Play framework is a full-blown web framework and you probably can find any feature you want either built-in or as an additional plugin, right below I will list the subset of the basic features I think are nice to have out of the box:
- Injection - this is a no-brainer for all the people who were using Play in the past but I want to mention it as one of the very nice things to have out of the box when building an app quickly. It allows you to very fast connect your dependencies instead of building modules, passing your dependencies through multiple constructors, resource initializations etc. as you do in the modern Http4s/Cats effect approach
- Configuration - Under the hood play uses the Typesafe config library, so you can simply place your config in typical
application.conf, but it also has a special wrapper around it called
Configurationwhich you can inject anywhere and use wherever you want
- Templating - I guess this one thing built-in is the major one for me. It's pretty easy to just use Play as a microservice base and have that functionality available, for example when you want to expose an admin interface to your microservice or send an HTML email using the template. The templates themselves are very powerful, I won’t go into details here but of course, all the standard templating stuff is available (like if-else, iterations, includes etc) Templating examples
- Forms and form validation as well as multipart form handling - out of the box you can bind your request to a form object, enhanced with validation and Cross Site Request Forgery (CSRF) protection built in Form examples
- Database handling with Slick and evolutions
- Testing - Play supports Specs2 and Scalatest out of the box, you can test your controllers with routes, services and DB layer. There are a few useful helper classes you can use to make testing easier. More on testing can be found here
- Many more…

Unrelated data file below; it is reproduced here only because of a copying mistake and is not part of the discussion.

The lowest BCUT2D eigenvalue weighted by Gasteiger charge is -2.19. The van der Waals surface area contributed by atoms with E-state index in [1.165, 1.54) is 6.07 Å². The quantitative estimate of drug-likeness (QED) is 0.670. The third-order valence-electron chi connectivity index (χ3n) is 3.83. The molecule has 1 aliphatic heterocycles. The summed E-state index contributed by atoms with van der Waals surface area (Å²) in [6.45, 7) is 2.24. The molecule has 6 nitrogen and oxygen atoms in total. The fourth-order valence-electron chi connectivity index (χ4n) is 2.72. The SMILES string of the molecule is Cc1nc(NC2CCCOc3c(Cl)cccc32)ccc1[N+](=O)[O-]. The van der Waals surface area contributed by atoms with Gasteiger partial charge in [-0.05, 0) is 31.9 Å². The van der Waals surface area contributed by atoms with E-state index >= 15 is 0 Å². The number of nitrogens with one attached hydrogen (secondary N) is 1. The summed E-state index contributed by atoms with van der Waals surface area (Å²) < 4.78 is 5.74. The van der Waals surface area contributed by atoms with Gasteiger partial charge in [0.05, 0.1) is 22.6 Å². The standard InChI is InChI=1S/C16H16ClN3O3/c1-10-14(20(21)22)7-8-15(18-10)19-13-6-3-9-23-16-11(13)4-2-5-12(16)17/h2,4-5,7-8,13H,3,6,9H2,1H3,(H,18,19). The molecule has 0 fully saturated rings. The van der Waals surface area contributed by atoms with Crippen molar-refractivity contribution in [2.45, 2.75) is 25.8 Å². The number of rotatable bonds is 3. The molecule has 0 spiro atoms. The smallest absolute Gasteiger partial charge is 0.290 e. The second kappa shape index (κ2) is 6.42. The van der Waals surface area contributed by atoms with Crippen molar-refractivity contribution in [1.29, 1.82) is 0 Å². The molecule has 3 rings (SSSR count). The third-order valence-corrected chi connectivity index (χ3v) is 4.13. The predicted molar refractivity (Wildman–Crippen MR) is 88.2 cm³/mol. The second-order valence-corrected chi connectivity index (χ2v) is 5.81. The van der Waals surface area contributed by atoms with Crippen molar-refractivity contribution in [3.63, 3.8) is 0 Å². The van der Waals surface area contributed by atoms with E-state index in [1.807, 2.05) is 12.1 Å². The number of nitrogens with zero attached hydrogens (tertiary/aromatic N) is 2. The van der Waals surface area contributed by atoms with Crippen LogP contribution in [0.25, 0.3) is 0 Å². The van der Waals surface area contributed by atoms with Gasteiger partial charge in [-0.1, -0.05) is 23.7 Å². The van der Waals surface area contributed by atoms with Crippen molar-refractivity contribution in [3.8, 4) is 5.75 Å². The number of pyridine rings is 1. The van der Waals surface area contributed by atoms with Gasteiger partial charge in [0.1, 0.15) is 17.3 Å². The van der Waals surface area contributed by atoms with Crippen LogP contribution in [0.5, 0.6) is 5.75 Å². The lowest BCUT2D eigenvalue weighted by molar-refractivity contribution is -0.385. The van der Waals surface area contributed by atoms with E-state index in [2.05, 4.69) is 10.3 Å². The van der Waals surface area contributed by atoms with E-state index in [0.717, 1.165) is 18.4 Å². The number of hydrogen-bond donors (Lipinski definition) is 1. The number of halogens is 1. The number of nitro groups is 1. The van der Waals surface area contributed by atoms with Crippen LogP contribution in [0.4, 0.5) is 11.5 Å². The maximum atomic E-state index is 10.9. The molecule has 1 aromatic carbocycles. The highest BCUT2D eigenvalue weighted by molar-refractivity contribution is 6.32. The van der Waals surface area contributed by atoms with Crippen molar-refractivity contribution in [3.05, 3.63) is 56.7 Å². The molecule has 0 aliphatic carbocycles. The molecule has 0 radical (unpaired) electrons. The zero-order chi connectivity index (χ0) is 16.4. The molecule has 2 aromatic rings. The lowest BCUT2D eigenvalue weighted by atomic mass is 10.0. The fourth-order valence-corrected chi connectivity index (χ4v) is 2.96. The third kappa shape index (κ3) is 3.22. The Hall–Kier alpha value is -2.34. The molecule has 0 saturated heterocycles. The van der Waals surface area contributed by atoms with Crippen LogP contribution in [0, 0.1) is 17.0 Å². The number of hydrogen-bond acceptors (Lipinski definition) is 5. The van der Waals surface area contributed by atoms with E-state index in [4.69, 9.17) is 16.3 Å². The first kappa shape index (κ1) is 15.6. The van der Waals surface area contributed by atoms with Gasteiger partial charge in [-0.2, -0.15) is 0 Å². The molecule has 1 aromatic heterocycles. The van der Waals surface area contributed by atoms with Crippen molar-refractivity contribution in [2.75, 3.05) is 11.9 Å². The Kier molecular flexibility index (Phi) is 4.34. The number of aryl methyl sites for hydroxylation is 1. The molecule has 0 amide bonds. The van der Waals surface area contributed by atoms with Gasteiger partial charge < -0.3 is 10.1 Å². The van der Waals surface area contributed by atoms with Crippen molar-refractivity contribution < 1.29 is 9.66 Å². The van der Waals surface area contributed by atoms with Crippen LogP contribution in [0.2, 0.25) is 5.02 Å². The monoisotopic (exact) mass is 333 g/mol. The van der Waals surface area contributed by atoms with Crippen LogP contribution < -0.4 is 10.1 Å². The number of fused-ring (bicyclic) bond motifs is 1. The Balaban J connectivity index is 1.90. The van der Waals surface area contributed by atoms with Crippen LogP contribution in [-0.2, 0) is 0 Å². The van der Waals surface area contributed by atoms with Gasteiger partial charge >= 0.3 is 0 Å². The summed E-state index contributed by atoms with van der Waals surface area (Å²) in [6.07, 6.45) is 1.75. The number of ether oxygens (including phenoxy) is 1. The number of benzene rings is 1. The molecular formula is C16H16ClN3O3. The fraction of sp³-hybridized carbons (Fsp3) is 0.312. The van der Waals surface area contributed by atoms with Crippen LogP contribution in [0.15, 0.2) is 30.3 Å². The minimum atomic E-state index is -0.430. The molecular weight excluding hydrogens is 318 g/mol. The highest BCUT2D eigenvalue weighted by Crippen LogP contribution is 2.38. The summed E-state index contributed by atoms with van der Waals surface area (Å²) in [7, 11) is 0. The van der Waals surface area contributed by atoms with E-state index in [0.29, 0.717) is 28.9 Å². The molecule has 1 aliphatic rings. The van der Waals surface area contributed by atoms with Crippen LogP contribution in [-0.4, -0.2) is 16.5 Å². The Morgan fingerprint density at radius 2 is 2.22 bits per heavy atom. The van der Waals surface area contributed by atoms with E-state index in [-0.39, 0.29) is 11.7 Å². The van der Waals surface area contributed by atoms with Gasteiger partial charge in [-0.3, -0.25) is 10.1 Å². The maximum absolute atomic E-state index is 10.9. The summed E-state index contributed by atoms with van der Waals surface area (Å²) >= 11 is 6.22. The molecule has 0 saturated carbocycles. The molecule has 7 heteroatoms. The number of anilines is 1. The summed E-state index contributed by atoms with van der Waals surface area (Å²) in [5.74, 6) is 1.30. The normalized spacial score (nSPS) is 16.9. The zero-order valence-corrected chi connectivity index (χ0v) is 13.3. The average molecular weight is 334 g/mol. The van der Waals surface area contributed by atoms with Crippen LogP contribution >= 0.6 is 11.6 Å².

At times when you have a ton of libraries and frameworks to choose from when developing a new web-based solution, why exactly would you choose such an ‘old’ one over other ones?
In my opinion Play framework has many advantages which are especially very valuable when you develop microservices with a need for a simple web interface to monitor or administer its operations.
From the scala developer's pov:
- Easy and fast to set up
- Once you get used to conventions used it gets pretty easy to navigate within the code base
- Built-in features like evolutions, caching, data layers etc
- Multiple starter projects available with 0auth, basic crud functionality etc
- Works with scala and java so no need to use anything else
- You can base all your business logic on tagless final and/or IO
- Easy to test with extensive documentation for testing controllers, services, repositories
- Template engine, nice routing, built-in security, filters and many more
Depending on your needs, there will be times when using Play won’t be the best option and that is ok. You need to consider all pros and cons and make a decision yourself:
- Play is a mature project and it's based on Akka which sometimes can be a bliss or a curse
- Many projects related to Play are no longer maintained, the authors after many years of supporting new versions just stopped doing so
- The future is unknown but the project itself is still being maintained, alive and kicking
Rounding it up
As you can see, despite a long time on the market, the Play framework is alive and kicking. With a single line of code, you can enable modules for caching, evolutions, HTTP clients and many more. I think it can be a valuable tool in your toolbox, especially when in need of creating a microservice with some templating capabilities.